If chickens have free run they find a lot of free food but if confined they need more feeding. A confined run also goes muddy so it is best kept strawed or covered in shredded newspaper to keep their feet dry. This then combines well with a pre-composting area. Everything from my garden weeding and tidying is spread out in their run for the hens to pick over first. Hens will gobble up brassica and salad leaves we wouldn't want, almost all seeds and bugs of any form are snacks especially ant eggs, many weeds are soon gone, they love fruits and even surplus root crops will be eaten if cooked first. After the hens have worked it over all the residues then go in the compost heap, ready inoculated with droppings.

Chickens are remarkably good survivors, they have had to be. Sadly this means they allow themselves to be badly treated and will still obligingly lay eggs. But their minimum requirements are surprisingly modest. They need food, fresh clean water, a nest box for laying and somewhere snug to perch offering night-time protection from the elements and major pests such as foxes. (Automatic pop hatches are available if you are lazy.)

Their food is easy, many buy a compounded feed, or a mixed grain. I prefer to give them organic mixed grain and extras. Of course the more hens you keep the more food you need to buy or grow. Their favourite seedy treats are sweet corn, sunflowers and Blessed thistle (Silybum marianum), pumpkins and marrows are also quickly munched. More strangely chickens are carnivores; a road killed rabbit is their tastiest fare. And you should have seen the cat's surprise when a chicken stole and ate the mouse she was playing with.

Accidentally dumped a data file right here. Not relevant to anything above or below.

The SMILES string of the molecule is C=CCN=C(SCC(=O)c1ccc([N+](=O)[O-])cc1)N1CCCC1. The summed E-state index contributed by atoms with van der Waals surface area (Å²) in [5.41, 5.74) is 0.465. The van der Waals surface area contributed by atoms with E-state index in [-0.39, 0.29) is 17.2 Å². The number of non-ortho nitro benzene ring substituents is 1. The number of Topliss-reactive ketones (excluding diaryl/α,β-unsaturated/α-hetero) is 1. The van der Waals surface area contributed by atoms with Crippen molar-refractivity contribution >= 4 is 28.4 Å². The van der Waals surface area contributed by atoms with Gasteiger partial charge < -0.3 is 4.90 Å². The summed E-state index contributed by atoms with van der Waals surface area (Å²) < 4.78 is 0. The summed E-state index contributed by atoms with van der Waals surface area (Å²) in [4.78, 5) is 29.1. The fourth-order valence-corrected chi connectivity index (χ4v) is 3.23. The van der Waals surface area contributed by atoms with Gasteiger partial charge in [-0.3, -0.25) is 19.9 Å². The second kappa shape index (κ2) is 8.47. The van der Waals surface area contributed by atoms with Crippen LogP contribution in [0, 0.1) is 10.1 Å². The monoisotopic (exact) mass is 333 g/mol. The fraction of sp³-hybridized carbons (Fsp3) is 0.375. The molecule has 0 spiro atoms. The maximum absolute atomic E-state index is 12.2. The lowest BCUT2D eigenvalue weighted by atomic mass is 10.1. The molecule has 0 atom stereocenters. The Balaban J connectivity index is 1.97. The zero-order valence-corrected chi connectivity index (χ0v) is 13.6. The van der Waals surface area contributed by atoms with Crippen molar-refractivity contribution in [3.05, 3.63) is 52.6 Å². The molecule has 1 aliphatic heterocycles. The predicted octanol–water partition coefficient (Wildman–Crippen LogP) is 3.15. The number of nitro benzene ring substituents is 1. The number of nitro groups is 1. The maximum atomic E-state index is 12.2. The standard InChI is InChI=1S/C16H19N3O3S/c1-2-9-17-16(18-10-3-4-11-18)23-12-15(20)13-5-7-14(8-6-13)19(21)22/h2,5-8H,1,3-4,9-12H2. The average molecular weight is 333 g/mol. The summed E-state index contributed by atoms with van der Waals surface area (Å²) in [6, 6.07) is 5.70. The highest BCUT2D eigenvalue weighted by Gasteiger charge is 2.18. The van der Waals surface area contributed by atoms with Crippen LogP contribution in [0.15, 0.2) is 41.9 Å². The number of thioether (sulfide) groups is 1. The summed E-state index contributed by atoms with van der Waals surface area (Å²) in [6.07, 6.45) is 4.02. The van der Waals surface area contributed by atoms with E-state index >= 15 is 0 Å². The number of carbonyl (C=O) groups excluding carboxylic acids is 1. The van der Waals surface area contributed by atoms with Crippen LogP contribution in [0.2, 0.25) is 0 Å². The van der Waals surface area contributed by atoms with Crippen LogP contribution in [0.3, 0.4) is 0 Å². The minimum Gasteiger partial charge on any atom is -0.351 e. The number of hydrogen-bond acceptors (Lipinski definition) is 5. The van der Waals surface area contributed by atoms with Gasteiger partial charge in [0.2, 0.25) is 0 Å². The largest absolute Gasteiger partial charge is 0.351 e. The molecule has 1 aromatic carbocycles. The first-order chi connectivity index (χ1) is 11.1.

Most importantly hens eat all sorts of scraps we disdain and recycle high grade food items such as cheese rinds, bread crusts and fat trimmings into eggs. Far better that these food wastes are converted to eggs than merely composted, anyway you still get some lovely manure as a by product. A family of four probably wastes enough food to feed one or two chickens without buying any grain. And because chickens are so appealing, neighbour's or their children will bring scraps and garden surpluses to feed your flock - and they wouldn't bring you compost would they?

Feeding hens, checking their water and occasionally spring cleaning their accommodation is all the maintenance they need. They appreciate a clean dry run, this is difficult if it is small, and much easier if it is movable and part of the kitchen garden rotation. Straw or shredded newspaper spread regularly under their perches and in nest boxes will keep them, and their eggs, cleaner. They like to dust-bathe in wood ashes as this controls parasites, a tray can go in their hut. Supplying a little crushed oyster shell helps them make thick eggshells, but you can feed them back their own eggshells if you bake and crush them first, fed raw eggshell hens may get the habit and eat eggs!